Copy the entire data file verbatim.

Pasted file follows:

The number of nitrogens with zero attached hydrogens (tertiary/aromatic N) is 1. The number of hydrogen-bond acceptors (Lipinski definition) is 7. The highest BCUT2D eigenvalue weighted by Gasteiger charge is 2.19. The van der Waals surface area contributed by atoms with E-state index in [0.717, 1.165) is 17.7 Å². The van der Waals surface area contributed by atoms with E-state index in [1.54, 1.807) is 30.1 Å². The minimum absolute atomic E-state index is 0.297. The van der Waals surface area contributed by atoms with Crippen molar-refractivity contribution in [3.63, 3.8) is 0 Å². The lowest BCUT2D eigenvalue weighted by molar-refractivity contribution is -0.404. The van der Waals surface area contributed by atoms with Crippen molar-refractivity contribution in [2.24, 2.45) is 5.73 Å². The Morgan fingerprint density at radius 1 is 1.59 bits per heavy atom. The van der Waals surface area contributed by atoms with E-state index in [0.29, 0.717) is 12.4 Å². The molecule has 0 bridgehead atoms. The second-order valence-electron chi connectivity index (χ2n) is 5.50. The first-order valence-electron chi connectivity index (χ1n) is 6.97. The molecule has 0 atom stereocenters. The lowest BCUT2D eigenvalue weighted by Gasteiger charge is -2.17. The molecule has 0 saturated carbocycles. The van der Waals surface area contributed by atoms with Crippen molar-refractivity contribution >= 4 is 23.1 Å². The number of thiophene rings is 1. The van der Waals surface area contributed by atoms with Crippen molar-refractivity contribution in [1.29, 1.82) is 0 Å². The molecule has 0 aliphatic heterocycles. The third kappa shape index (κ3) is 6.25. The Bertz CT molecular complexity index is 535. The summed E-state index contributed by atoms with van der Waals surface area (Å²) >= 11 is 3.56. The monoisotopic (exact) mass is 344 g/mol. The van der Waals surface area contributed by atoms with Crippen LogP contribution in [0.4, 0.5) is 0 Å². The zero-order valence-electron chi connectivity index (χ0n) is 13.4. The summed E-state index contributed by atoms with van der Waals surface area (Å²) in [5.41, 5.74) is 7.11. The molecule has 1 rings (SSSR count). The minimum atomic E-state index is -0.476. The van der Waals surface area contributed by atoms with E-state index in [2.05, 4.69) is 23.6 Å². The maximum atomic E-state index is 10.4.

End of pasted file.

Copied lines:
The number of nitrogens with zero attached hydrogens (tertiary/aromatic N) is 1. The number of hydrogen-bond acceptors (Lipinski definition) is 7. The highest BCUT2D eigenvalue weighted by Gasteiger charge is 2.19. The van der Waals surface area contributed by atoms with E-state index in [0.717, 1.165) is 17.7 Å². The van der Waals surface area contributed by atoms with E-state index in [1.54, 1.807) is 30.1 Å². The minimum absolute atomic E-state index is 0.297. The van der Waals surface area contributed by atoms with Crippen molar-refractivity contribution in [3.63, 3.8) is 0 Å². The lowest BCUT2D eigenvalue weighted by molar-refractivity contribution is -0.404. The van der Waals surface area contributed by atoms with Crippen molar-refractivity contribution in [2.24, 2.45) is 5.73 Å². The Morgan fingerprint density at radius 1 is 1.59 bits per heavy atom. The van der Waals surface area contributed by atoms with E-state index in [0.29, 0.717) is 12.4 Å². The molecule has 0 bridgehead atoms. The second-order valence-electron chi connectivity index (χ2n) is 5.50. The first-order valence-electron chi connectivity index (χ1n) is 6.97. The molecule has 0 atom stereocenters. The lowest BCUT2D eigenvalue weighted by Gasteiger charge is -2.17. The molecule has 0 saturated carbocycles. The van der Waals surface area contributed by atoms with Crippen molar-refractivity contribution >= 4 is 23.1 Å². The number of thiophene rings is 1. The van der Waals surface area contributed by atoms with Crippen molar-refractivity contribution in [1.29, 1.82) is 0 Å². The molecule has 0 aliphatic heterocycles. The third kappa shape index (κ3) is 6.25. The Bertz CT molecular complexity index is 535. The summed E-state index contributed by atoms with van der Waals surface area (Å²) >= 11 is 3.56. The monoisotopic (exact) mass is 344 g/mol. The van der Waals surface area contributed by atoms with Crippen LogP contribution in [0.4, 0.5) is 0 Å². The zero-order valence-electron chi connectivity index (χ0n) is 13.4. The summed E-state index contributed by atoms with van der Waals surface area (Å²) in [5.41, 5.74) is 7.11. The molecule has 1 rings (SSSR count). The minimum atomic E-state index is -0.476. The van der Waals surface area contributed by atoms with E-state index in [2.05, 4.69) is 23.6 Å². The maximum atomic E-state index is 10.4.